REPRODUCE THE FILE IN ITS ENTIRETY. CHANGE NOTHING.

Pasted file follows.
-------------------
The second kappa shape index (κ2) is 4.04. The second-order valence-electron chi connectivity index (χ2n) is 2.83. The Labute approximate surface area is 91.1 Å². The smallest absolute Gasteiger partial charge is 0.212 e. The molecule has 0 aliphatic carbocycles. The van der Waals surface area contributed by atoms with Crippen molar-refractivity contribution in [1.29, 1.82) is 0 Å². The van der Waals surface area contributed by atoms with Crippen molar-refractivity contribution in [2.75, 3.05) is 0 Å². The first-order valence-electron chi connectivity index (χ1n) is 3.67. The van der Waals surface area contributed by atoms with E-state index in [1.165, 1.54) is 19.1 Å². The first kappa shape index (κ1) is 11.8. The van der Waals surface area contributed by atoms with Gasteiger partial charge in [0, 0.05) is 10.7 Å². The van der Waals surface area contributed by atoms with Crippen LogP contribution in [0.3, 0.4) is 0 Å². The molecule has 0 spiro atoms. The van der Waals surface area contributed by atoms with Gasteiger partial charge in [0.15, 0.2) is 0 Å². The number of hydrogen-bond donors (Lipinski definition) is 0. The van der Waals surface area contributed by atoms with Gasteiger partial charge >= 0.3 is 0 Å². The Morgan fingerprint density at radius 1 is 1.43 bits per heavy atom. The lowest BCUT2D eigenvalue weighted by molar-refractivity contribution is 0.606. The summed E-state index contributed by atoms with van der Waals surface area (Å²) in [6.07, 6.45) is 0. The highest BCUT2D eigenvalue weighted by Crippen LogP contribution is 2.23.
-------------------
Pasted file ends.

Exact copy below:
The second kappa shape index (κ2) is 4.04. The second-order valence-electron chi connectivity index (χ2n) is 2.83. The Labute approximate surface area is 91.1 Å². The smallest absolute Gasteiger partial charge is 0.212 e. The molecule has 0 aliphatic carbocycles. The van der Waals surface area contributed by atoms with Crippen molar-refractivity contribution in [1.29, 1.82) is 0 Å². The van der Waals surface area contributed by atoms with Crippen molar-refractivity contribution in [2.75, 3.05) is 0 Å². The first-order valence-electron chi connectivity index (χ1n) is 3.67. The van der Waals surface area contributed by atoms with E-state index in [1.165, 1.54) is 19.1 Å². The first kappa shape index (κ1) is 11.8. The van der Waals surface area contributed by atoms with Gasteiger partial charge in [0, 0.05) is 10.7 Å². The van der Waals surface area contributed by atoms with Crippen LogP contribution in [0.3, 0.4) is 0 Å². The molecule has 0 spiro atoms. The van der Waals surface area contributed by atoms with Gasteiger partial charge in [0.15, 0.2) is 0 Å². The number of hydrogen-bond donors (Lipinski definition) is 0. The van der Waals surface area contributed by atoms with Gasteiger partial charge >= 0.3 is 0 Å². The Morgan fingerprint density at radius 1 is 1.43 bits per heavy atom. The lowest BCUT2D eigenvalue weighted by molar-refractivity contribution is 0.606. The summed E-state index contributed by atoms with van der Waals surface area (Å²) in [6.07, 6.45) is 0. The highest BCUT2D eigenvalue weighted by Crippen LogP contribution is 2.23.